2. There's been a really long interesting thread on the General board about this very topic!

              http://www.chowhound.com/topics/356192

              I think you'd have better luck in the suburbs. Or in the center of the country. Reading that long thread I got a craving for it.

              1. Amazing 66 does a great rendition of the honey-garlic spareribs of my suburban youth. I've been back twice for them in the past month. You might check out their very extensive Cantonese menu for other nostalgia-inducing dishes.

                7 Replies
                1. re: Oliverstreet

                  A lot of older, really good Cantonese restaurants have stuff like egg foo young on the menu along with more authentic Toisan stuff. 9 Chatham Sq would be a good bet.

                  1. re: Brian S

                    Is 9 Chatham Square the old, divey place across from Confucius Plaza? I'm a little confused because I seem to recall a spiffy + newish place having opened up in the past year called Chatham Square...but maybe that's a completely different, separate establishment?

                    1. re: lebron

                      That's right; the place at 9 Chatham Square is Chatham Restaurant, the diner-like place that used to be Hop Shing.

                      Chatham Square Restaurant is the newer, more upscale Cantonese place at 6 Chatham Square.

                    2. re: Brian S

                      Also, Brian: did you notice any of the Cantonese-American dishes I described (moo shoo pork, General Tso's, etc.) on the menu at Amazing 66? Because that's a place I've been wanting to try anyway for the authentic stuff (based on your great review, by the way) and if it happens that they also have the Americanized stuff (and do it well), then that would kill two birds with one stone...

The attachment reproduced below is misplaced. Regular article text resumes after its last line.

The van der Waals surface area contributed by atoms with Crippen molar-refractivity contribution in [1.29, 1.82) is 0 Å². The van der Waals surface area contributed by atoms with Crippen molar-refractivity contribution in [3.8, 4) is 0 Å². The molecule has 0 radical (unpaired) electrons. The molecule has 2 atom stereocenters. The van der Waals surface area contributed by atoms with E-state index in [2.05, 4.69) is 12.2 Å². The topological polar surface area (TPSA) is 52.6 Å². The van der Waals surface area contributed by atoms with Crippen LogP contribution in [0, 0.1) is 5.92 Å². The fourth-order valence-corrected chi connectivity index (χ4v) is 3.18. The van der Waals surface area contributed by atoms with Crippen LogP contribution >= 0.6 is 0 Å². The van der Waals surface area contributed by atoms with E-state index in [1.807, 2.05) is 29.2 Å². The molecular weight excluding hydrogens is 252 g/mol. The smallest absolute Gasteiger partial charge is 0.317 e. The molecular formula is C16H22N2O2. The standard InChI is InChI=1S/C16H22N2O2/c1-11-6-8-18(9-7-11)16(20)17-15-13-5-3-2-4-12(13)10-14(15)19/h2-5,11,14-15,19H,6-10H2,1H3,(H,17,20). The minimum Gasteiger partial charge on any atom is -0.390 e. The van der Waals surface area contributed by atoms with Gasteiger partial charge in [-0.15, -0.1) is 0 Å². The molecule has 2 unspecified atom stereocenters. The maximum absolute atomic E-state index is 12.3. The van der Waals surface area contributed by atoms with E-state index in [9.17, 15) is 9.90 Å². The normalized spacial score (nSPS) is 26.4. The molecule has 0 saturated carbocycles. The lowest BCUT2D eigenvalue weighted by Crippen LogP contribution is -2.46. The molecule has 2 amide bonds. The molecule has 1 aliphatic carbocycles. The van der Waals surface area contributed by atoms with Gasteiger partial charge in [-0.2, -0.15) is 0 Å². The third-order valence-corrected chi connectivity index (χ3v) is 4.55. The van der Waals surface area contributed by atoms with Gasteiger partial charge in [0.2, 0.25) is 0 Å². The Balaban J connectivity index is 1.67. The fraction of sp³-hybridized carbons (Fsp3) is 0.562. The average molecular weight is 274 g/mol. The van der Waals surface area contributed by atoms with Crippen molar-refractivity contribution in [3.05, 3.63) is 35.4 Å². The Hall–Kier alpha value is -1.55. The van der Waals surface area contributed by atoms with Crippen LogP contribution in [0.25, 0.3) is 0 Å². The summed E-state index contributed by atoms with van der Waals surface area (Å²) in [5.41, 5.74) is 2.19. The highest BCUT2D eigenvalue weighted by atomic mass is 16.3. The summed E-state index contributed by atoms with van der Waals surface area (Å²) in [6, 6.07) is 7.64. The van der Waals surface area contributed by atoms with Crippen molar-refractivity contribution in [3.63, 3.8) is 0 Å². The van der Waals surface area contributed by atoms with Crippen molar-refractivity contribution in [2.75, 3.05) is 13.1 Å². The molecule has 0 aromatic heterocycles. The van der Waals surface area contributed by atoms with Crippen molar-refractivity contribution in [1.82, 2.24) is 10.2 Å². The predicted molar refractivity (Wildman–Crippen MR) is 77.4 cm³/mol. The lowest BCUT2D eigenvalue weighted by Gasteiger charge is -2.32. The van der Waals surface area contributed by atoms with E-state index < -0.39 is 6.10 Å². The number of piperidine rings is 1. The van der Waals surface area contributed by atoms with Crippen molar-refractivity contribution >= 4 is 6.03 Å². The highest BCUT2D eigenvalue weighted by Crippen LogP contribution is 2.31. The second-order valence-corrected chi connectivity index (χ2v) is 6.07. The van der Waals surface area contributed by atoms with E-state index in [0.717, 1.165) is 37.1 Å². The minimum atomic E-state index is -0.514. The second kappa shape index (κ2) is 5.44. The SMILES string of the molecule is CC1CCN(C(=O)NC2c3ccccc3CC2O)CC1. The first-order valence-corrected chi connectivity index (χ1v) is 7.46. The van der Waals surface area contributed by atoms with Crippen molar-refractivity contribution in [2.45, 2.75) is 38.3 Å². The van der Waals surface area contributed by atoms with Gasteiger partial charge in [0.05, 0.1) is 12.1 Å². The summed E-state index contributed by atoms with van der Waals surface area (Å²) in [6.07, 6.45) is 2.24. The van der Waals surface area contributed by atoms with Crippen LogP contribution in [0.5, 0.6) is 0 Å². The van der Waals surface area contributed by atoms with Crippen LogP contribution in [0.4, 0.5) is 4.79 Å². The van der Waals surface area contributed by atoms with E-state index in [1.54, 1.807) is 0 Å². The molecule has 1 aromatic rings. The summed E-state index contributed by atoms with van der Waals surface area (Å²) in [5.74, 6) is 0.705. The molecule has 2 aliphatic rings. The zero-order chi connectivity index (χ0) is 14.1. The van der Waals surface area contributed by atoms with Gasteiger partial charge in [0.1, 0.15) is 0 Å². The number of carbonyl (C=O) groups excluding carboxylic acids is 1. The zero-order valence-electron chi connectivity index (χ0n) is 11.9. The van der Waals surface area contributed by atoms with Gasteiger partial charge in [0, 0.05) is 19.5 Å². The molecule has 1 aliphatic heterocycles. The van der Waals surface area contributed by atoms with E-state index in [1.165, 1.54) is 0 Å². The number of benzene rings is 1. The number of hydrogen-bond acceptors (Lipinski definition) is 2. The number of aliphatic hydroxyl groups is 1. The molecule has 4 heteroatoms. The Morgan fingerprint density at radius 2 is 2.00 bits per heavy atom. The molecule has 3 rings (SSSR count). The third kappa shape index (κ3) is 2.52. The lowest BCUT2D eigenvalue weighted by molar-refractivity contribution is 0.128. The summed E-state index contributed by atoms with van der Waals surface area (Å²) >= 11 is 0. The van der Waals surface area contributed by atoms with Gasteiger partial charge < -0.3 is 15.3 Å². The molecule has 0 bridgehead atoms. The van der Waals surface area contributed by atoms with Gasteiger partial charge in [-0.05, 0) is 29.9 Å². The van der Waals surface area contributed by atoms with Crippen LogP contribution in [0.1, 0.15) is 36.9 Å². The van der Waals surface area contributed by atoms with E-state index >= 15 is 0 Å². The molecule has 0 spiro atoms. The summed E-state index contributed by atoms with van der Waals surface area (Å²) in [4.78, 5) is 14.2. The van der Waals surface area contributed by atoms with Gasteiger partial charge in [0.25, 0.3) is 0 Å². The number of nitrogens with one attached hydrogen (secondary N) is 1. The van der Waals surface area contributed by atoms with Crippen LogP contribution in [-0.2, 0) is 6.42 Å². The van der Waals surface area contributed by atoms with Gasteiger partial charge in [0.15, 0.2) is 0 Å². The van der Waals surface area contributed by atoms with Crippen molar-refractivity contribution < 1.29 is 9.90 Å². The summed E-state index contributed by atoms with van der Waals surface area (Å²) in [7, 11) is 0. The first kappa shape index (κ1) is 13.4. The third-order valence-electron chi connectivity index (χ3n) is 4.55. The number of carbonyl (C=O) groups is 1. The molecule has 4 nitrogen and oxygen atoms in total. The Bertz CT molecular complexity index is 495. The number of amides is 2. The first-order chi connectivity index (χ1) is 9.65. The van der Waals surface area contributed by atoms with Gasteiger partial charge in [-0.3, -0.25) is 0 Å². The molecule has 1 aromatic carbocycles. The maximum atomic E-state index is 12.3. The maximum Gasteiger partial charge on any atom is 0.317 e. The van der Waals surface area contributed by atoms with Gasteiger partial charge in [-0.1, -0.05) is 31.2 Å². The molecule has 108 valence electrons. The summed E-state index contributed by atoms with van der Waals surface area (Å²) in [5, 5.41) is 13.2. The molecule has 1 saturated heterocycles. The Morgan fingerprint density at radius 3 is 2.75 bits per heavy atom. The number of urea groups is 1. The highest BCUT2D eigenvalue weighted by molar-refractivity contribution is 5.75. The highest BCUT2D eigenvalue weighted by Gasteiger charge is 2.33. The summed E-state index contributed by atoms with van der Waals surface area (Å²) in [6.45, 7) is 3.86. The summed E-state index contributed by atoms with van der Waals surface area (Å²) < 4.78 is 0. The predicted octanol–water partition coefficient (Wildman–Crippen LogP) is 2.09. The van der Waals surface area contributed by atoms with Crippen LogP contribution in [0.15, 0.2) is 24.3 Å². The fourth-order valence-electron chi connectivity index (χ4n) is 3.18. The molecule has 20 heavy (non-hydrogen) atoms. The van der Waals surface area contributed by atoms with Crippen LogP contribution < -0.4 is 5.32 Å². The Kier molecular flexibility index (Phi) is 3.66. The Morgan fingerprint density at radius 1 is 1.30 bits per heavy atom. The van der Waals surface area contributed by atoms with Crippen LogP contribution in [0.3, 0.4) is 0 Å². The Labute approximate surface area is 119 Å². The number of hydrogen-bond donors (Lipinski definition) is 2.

Thanks again dude.

                      1. re: lebron

                        General Tso's and Mushu are not Cantonese dishes so you won't find them on most Cantonese restaurant menus. Chow fun is Cantonese and you would expect to see it at any authentic Cantonese restaurant that serves noodles.

                        1. re: Chandavkl

                          Whoops, my bad. I guess I mixed up the fact that moo shoo dishes and General Tso's were/are on the menu at places that otherwise served mostly Cantonese food...like at Wo Hop, for instance.

                          So General Tso's is actaully Sichuan, perhaps? What about moo shu dishes? Sichuan? Shanghainese? Reason I ask is because if there's a Sichuan/Shanghainese restaurant out there that has a reasonable amount of non-Chinese clientele, that might be a place to target for those particular dishes.

                        2. re: lebron

                          Sorry I didn't answer sooner. I believe that Amazing 66 does have the Americanized stuff, including Americanized Sichuan, in an attempt to draw tourists. But I don't know if they do it well. They might think, oh, that's for tourists, we won't put much effort into it.

                    3. your neighborhood chinese take out should have those moo shu , moo goo gai pan stuff. I enjoy wo hop though.

                      1. China Brasserie (in Noho, not Chinatown) seems to try for the nostalgic feel you yearn for. I haven't been, but you might check it out.

                        1. Mea Culpa to the mods for not staying specifically in the right borough, but my favorite old-school Chinese place is in Marine Park, Brooklyn on Flatbush avenue down by Kings Plaza, called China New Star. (I grew up in the neighborhood, my folks still live there). The list the OP gave was nearly identical to our order on Christmas Eve 2005, along with ribs (which are either sublime or serviceable, depending when you order them), and other assorted appetizers.

                          Otherwise, you might have some luck at Excellent Dumpling House on Lafayette, but only for some of the items, not all. And there's another place, across the street from the Vegetarian Dim Sum House (Moon something or other, sorry I don't remember more of the name, I discovered it during Feast of Chinatown last year) that looks like it's been there since the dawn of time that might also be able to get you what you need.

                          When you do find something, please report back! As much as I love properly done, Authentic Chinese food, nothing will ever replace NY-Style American Chinese in this Brooklyn girl's heart.